The 07:50 to Exeter St David’s

As cormorants sit on sinking ships the mist rises lightly off the sea. The bright autumn sunshine, angled low over the sea catches the lip of each tiny wave and sends reflections bouncing around the inside of the carriage.

Birds wheel up, the only clouds in the sky, silhouettes against the sun. Winter waders are starting to make their return.

The air pressure changes as we enter a tunnel, ears and eyes sending urgent messages about the change, about the depth of the darkness. It is as if we have plunged beneath the silky surface of the water and are waiting, holding an in breath, to re-emerge. And then, as instantaneously as the flip of a switch, the sunlight floods back in amplified by the reflection off the sea it is overwhelmingly bright and we seek solace behind our eyelids.

But don’t close them too long, you wouldn’t want to miss this morning on the 07:50 to Exeter.

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I have had some appalling train journeys in my life, but the Newton Abbot to Exeter section of the GWR route is not one of them. If you want a fast, regular service between two major destination hubs, free WiFi and a modern, stylish carriage this probably isn’t for you. But unlike so many things in life – it’s what’s outside that counts.



A Love Letter to the Conker

As I approach the impressive shape of a horse chestnut I am not looking at the canopy, with its leaves already on the turn, instead my eyes are drawn to the debris below – green and cream and brown. Sitting through the prickly green cases is a real autumnal treat – prising apart the armour to reveal the thin white membrane, like the pith of an orange, and below – the prize.

Holding the fresh new conker in my hand like a talisman, I press so tight that I pretend to feel the pulse of the nut in my hand. I know it to be my own heartbeat, but rational thinking doesn’t really have a place when you are gripped by the love of a natural object like this.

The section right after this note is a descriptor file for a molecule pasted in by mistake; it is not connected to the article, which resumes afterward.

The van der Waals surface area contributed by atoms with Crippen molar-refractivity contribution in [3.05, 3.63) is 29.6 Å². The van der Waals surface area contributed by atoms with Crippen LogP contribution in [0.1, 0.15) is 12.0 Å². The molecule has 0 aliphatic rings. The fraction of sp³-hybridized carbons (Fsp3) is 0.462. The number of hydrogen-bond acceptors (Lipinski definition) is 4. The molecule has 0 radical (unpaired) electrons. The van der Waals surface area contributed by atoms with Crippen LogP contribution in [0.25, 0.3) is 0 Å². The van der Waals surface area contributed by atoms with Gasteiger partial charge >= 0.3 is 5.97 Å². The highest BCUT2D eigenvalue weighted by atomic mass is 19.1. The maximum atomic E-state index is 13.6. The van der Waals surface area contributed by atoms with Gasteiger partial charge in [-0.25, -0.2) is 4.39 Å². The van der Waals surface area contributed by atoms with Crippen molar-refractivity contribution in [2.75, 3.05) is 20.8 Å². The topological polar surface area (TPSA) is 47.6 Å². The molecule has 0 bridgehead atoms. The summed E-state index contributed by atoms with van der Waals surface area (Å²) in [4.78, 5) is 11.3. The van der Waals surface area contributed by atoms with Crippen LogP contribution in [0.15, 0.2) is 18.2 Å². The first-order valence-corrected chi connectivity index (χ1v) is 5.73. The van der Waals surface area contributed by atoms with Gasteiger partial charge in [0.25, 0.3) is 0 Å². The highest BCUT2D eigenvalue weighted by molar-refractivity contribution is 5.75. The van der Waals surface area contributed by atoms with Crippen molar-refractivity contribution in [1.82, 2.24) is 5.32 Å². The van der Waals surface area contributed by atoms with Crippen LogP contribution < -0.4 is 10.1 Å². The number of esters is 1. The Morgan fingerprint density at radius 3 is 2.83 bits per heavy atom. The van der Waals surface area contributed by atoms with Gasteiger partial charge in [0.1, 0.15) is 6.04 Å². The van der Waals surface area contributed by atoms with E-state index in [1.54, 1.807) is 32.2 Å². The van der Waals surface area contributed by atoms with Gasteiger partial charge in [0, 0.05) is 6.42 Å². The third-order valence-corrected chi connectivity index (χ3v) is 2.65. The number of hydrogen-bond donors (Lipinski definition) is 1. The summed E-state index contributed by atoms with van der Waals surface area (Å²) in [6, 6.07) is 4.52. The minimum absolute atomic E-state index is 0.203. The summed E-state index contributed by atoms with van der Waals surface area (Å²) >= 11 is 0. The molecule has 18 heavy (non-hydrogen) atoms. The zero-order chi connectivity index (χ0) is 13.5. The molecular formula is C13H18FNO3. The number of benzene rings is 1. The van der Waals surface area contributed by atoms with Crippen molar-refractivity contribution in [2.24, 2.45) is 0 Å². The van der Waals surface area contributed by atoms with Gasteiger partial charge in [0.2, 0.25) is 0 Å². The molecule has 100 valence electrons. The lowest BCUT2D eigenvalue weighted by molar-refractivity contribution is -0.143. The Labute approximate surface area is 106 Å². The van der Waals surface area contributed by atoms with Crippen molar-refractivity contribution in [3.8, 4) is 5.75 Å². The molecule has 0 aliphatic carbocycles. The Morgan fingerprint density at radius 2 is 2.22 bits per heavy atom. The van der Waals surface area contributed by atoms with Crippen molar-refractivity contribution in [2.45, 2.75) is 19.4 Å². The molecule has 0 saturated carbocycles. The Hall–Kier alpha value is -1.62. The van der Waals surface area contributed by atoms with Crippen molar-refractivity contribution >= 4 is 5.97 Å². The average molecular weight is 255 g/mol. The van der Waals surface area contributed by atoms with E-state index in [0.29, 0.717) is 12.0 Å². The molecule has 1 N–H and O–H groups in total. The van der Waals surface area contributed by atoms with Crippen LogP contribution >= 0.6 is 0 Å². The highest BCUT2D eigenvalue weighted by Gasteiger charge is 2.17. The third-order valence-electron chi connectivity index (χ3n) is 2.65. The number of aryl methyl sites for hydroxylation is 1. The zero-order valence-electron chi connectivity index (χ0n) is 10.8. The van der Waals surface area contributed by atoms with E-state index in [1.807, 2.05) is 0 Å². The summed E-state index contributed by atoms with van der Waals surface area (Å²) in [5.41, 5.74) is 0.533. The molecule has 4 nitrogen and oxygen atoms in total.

Brushing the bits of earth and dirt off the surface reveals the delicate, intricate patterns, like the growth rings of a tree. How like nature to replicate the pattern that is yet to form on the very nut that will produce it.

It’s not a native tree (it was introduced from Turkey in the 16th Century) but it has a place in the national identity – from games to folk lore this tree has firmly established itself in the British psyche. Like many well loved trees it isn’t doing all that well at the moment. It is under siege from a moth, a fungi, a scale insect and a bacteria at the moment. I’m sure I’m not the only one who would miss this tree if it were to disappear.


Wildlife v Tourism

In a recent blog post I started to talk about the idea of what the impact of tourism is on wildlife. This is a topic that I have been turning over in my mind and, as is often the way with niggling thoughts, has been cropping up all over the place in the last week so I think it is worth re-visiting.

The question really is about the benefits of tourism and how they measure against the costs to the wildlife. This is not intended as an exhaustive list but by way of example, some advantages could be greater awareness, funding, political support, volunteering resource and inspiration – most people working in the conservation and ecology fields have had an experience, possibly through travel, that prompted their interest. Costs include disturbance, habitat loss, disease, pests, and possible contributions to the trade in animals and animal parts.

This is not a new dilemma but the general consensus on this has changed quite considerably as conservation and tourism have both evolved. For example, Dian Fossey was opposed to wildlife tourism for the majority of her career in protecting mountain gorillas. Indeed her accounts of ‘tourists’ in the 70s and 80s do not paint a picture of responsible representatives of wildlife tourism. To her, writing in ‘Gorillas in the Mist’, tourism presented a very real threat to the scientific study (and hence conservation) of this endangered species. More than that, the actions of inconsiderate ‘tourists’ and film crews had a detrimental impact on the health, survival and normal functioning of gorilla family groups. She also witnessed the horrific effects of the demand for zoo animals in the 1970s – to capture a single juvenile mountain gorilla for a zoo usually required the slaughter of the entire family group who would defend their youngster to the death. In this environment, her views against tourism are well understood.